In the case of Israel, one would be hard-pressed to envision a more demanding problem space in which to sink or swim. Of course, adversity does not invariably lead to brilliance, and the author cites some other factors (e.g., an early influx of highly-educated immigrants from Russia and Europe) which have propelled Israel to its current prominence in the advancement of human civilization. But the fact is that Israel has had to innovate at a breakneck pace in order to preserve its very existence. Operating under relentless existential threats, and with very few allies (at least initially: the US was not a significant supporter till after 1973 or so), the nation of Israel has functioned as a sort of crucible for the emergence of novel approaches to a wide variety of problems.

Say what you will about the primordial standoff between Israel and its neighbors. But this is an indispensable nation with untolled gifts for the future of humanity. Amid all the hue and cry, it is useful to remember this from time to time.

Please do read the whole thing.

Saturday, May 15, 2010

Standards and Practices

Andrew Klavan (who, as it turns out, wrote the screenplay to one of my favorite movies that no one has heard about: A Shock to the System), posted an editorial over at the City Journal, in which he talks about the Left's particular genius in demonizing its opposition. The way he lays it out is quite pithy in a way that will make leftists fume and squirm, and conservatives shrug and say "yeah? And?"
Leftists will blacklist you—and then if you complain, they’ll attack you for whining. They will call you a racist and compare your leaders to Hitler—and then if you return the insult, they’ll scream about the decline of civility. They will do everything in their power to cut you off from media and artistic outlets—and then when you create outlets of your own, they will savage them for their bias. Like the mobster in a Raymond Chandler novel, they will beat your teeth out, then kick you in the stomach for mumbling.
The sheer slipperiness of the Left's confiscation of the public discourse would be admirable in its Machiavellian efficiency...if the health of the Republic were not so badly endangered by it. Still, you kind of have to give it to the gifted con man who is able to frame the situation in such a way that no responses outside that frame appear as reasonable or even possible. That is, till you realize that you have just signed away your life's savings.

Nowhere is the dominance of the Left's meme tampering more evident than in the entertainment business, where Conservatives like Jon Voight, Adam Baldwin, Dennis Hopper (!), Janine Turner (!!), Kelsey Grammer, and a smattering of others perform a careful dance, like operatives behind enemy lines, operating by multiple reports athwart plausibly-deniable blacklists (Klavan claims to have the goods on those, but won't spill, because it would violate trusts and pretty much annihilate his ability to make a living. Take his statements accordingly...but do take note of the status of the above-mentioned careers...). At the viewer level, the product is a ceaseless slurry of Liberal blue food, as ideologically diverse as a Womyn's Studies course at Bryn Mawr:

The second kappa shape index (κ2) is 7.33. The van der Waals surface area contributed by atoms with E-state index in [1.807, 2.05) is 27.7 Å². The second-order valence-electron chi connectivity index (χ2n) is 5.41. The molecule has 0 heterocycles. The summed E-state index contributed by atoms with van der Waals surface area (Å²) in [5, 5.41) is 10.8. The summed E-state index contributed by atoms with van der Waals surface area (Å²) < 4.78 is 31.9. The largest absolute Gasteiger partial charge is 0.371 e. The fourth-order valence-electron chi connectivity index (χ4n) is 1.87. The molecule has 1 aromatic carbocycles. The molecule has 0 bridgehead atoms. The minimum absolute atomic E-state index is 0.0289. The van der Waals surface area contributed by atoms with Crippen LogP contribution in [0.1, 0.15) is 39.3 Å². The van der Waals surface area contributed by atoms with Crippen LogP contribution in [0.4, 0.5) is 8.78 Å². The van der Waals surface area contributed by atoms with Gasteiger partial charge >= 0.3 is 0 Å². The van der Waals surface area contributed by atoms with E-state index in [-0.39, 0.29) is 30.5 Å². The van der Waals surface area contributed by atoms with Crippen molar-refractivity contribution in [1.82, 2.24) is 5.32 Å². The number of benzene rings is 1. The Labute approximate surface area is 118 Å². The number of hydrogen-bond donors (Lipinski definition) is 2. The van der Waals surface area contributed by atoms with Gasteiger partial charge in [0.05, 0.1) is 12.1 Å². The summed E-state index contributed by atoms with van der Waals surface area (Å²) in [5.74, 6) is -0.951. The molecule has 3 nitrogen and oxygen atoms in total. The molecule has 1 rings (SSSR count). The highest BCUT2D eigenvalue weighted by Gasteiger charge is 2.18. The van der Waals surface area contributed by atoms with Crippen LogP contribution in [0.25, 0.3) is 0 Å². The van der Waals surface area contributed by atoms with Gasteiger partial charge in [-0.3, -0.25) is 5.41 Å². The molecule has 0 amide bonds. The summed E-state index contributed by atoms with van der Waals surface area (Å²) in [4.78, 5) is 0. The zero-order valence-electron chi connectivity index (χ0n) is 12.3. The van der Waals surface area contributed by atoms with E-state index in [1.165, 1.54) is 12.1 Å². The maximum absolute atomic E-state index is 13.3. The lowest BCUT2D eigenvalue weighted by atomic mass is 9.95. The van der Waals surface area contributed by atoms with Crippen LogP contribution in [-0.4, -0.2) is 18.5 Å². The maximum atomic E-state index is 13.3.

More than a dozen movies attacking the war on terror without shading or nuance, but not one film that said simply “We’re heroically right and they are villainously wrong.” Not one film exposing the lies and excesses of environmentalism. Not one in which, say, a brave radio talker battles the mainstream media on behalf of white boys wrongly accused of raping a black girl. There are some narratives—evil corporations, American military abuse, desperate housewives, victimized minorities—that are acceptable and others—the glories of capitalism, America’s defense of liberty, fulfilled homemakers, race-baiting con men—that are not, despite their truth and the fact that the majority of the audience approves them.
 Klavan's prescription is a wise one: Don't wait around for Liberal Hollywood and the Left-leaning MSM to catch an attack of fairness. To quote Malcolm Reynolds, that's a long wait for a train that never comes. Rather, let the Right and Center-Right...hell let the actual center place a much greater emphasis on the pursuit of a presence in the cultural landscape for their own ideas. Let films and books and TV shows get produced and discussed which reflect something other than the "America's bad, m'kay?" attitude which so pervades the pap leaking from the Hollywood Hills. Don't ape the tactics of the Left by huffing and puffing about their product, but strive to compete in an open marketplace (gods know, the movies could scarcely do more poorly at the box office than pretty much all of the the GWOT-bashing flicks coming out of Hollyweird in the last few years!). Use the free market to promote the free market, in other words!

But, as Klavan entreats, "it would be nice, for purposes of discussion, if we could all begin by acknowledging the obvious."